52 Ancestors, in 52 Weeks – Week 2: Challenge
So much about genealogy research is a challenge, perhaps the most common challenge is the ‘brick wall,’ meet Sarah Smith. 18?? – 1846
52 Ancestors, in 52 Weeks – Week 3: Unusual Name
The surnames in my tree are typical of common western European names. However, the name that is unusual among these names is MY surname: LaFara.
52 Ancestors, in 52 Weeks – Week 6: Surprise!
Just when you think you know everything about an ancestor, surprise! I thought I knew most everything about my paternal great grandfather David L. Osborne, 1848-1942.
For all of us who are procrastinating about labeling photos I have one thing to say, “Be considerate of the genealogist of the future!” My maternal grandmother was very good about labeling old family photos, and there is one, in particular, I found very informative.
52 Ancestors, in 52 Weeks – Week 10: Bachelor Uncle
My uncles are the marrying kind, sometimes more than once!
I had to go back four generations for a bachelor uncle, my great-great-great uncle Conrad Rumple, 1833-1911.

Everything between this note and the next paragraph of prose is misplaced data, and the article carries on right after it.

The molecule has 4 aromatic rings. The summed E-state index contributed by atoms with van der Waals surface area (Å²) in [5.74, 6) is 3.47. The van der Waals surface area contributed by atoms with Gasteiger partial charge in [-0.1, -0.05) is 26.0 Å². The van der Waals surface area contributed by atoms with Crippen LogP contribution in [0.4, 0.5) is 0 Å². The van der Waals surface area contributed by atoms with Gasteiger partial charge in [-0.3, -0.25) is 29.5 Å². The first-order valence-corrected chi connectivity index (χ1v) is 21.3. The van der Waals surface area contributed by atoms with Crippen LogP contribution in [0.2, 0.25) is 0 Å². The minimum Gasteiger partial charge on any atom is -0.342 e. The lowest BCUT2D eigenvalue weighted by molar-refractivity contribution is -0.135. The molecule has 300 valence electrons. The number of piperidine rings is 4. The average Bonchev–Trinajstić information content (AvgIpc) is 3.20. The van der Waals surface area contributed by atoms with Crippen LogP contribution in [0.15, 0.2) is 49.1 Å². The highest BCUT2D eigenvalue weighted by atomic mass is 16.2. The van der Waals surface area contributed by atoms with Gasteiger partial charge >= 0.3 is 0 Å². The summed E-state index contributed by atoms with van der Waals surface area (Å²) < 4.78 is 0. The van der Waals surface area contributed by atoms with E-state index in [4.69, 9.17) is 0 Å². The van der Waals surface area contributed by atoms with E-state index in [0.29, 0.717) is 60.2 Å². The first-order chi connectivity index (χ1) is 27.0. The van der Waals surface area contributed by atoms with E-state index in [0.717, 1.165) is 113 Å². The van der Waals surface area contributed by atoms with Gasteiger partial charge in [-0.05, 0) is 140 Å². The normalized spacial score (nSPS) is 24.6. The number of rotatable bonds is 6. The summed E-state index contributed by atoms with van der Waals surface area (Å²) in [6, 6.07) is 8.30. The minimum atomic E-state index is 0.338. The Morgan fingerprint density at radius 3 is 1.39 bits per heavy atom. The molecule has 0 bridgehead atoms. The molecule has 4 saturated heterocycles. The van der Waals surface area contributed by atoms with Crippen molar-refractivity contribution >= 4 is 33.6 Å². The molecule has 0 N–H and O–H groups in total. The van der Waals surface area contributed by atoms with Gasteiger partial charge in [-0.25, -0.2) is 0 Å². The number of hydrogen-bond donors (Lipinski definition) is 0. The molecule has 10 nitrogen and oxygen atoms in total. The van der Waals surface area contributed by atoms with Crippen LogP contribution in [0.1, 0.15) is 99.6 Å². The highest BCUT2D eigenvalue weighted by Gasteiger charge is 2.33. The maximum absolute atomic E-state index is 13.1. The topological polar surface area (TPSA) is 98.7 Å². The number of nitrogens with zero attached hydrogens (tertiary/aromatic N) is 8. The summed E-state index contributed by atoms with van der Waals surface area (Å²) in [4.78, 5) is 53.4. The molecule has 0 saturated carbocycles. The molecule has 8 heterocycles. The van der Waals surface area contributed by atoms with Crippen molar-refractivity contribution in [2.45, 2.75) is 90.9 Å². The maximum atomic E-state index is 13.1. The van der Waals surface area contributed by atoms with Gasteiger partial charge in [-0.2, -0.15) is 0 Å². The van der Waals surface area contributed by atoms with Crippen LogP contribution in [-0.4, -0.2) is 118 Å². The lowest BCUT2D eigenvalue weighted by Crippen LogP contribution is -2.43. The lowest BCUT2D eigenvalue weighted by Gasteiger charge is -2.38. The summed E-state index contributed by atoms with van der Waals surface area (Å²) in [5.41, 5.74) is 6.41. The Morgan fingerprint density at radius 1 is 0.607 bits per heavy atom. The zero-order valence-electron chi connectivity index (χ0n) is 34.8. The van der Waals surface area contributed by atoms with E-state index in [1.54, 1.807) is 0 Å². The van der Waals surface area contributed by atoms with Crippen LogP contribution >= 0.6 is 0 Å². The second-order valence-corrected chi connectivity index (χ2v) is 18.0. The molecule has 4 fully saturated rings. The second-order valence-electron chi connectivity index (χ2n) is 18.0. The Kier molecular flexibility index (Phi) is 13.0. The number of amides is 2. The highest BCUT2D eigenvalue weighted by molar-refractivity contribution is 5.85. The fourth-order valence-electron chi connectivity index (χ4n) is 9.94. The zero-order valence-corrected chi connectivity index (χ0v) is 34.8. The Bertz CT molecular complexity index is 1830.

Conrad was an older brother to my great-great grandfather on my matrilineal line, William Rumple, 1839-1912.
52 Ancestors, in 52 Weeks – Week 11: Large Family
My great-great grandparents, George Lafary and Catherine Landon, had a relatively small family, three of their six children survived to adulthood. However, they both came from large families of nine siblings and nearly all survived to marry and have children.
52 Ancestors, in 52 Weeks – Week 13: In The Paper
It’s fun to find articles in the paper mentioning one of my relatives. Mostly they are birth, marriage, divorce and death events. But, it’s the oddball articles in the papers I like the most.
52 Ancestors, in 52 Weeks – Week 16: Out of Place
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I have many favorite photos among my collection of family artifacts. Currently, my favorite photo is of two little children from 1916 who were a complete mystery to me until last spring.